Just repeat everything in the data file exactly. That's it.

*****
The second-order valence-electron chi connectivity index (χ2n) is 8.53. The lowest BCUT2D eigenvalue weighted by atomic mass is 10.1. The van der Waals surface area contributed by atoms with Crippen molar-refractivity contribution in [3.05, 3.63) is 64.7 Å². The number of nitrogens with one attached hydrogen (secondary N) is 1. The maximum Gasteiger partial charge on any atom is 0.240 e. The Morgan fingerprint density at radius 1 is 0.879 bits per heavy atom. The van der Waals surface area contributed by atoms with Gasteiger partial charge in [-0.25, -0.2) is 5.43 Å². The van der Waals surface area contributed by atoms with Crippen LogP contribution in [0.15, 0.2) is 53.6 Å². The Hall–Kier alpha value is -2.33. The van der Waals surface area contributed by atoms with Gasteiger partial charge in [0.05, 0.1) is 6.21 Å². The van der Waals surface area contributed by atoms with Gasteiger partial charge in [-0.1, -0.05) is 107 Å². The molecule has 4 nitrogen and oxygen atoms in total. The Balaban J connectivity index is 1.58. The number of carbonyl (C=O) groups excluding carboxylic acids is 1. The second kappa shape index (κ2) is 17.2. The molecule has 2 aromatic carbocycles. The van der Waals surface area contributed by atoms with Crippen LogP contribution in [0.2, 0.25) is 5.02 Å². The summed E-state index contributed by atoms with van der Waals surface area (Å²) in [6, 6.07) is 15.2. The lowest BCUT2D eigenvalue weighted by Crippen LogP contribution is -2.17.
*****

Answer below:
The second-order valence-electron chi connectivity index (χ2n) is 8.53. The lowest BCUT2D eigenvalue weighted by atomic mass is 10.1. The van der Waals surface area contributed by atoms with Crippen molar-refractivity contribution in [3.05, 3.63) is 64.7 Å². The number of nitrogens with one attached hydrogen (secondary N) is 1. The maximum Gasteiger partial charge on any atom is 0.240 e. The Morgan fingerprint density at radius 1 is 0.879 bits per heavy atom. The van der Waals surface area contributed by atoms with Gasteiger partial charge in [-0.25, -0.2) is 5.43 Å². The van der Waals surface area contributed by atoms with Crippen LogP contribution in [0.15, 0.2) is 53.6 Å². The Hall–Kier alpha value is -2.33. The van der Waals surface area contributed by atoms with Gasteiger partial charge in [0.05, 0.1) is 6.21 Å². The van der Waals surface area contributed by atoms with Gasteiger partial charge in [-0.1, -0.05) is 107 Å². The molecule has 4 nitrogen and oxygen atoms in total. The Balaban J connectivity index is 1.58. The number of carbonyl (C=O) groups excluding carboxylic acids is 1. The second kappa shape index (κ2) is 17.2. The molecule has 2 aromatic carbocycles. The van der Waals surface area contributed by atoms with Crippen LogP contribution in [0.2, 0.25) is 5.02 Å². The summed E-state index contributed by atoms with van der Waals surface area (Å²) in [6, 6.07) is 15.2. The lowest BCUT2D eigenvalue weighted by Crippen LogP contribution is -2.17.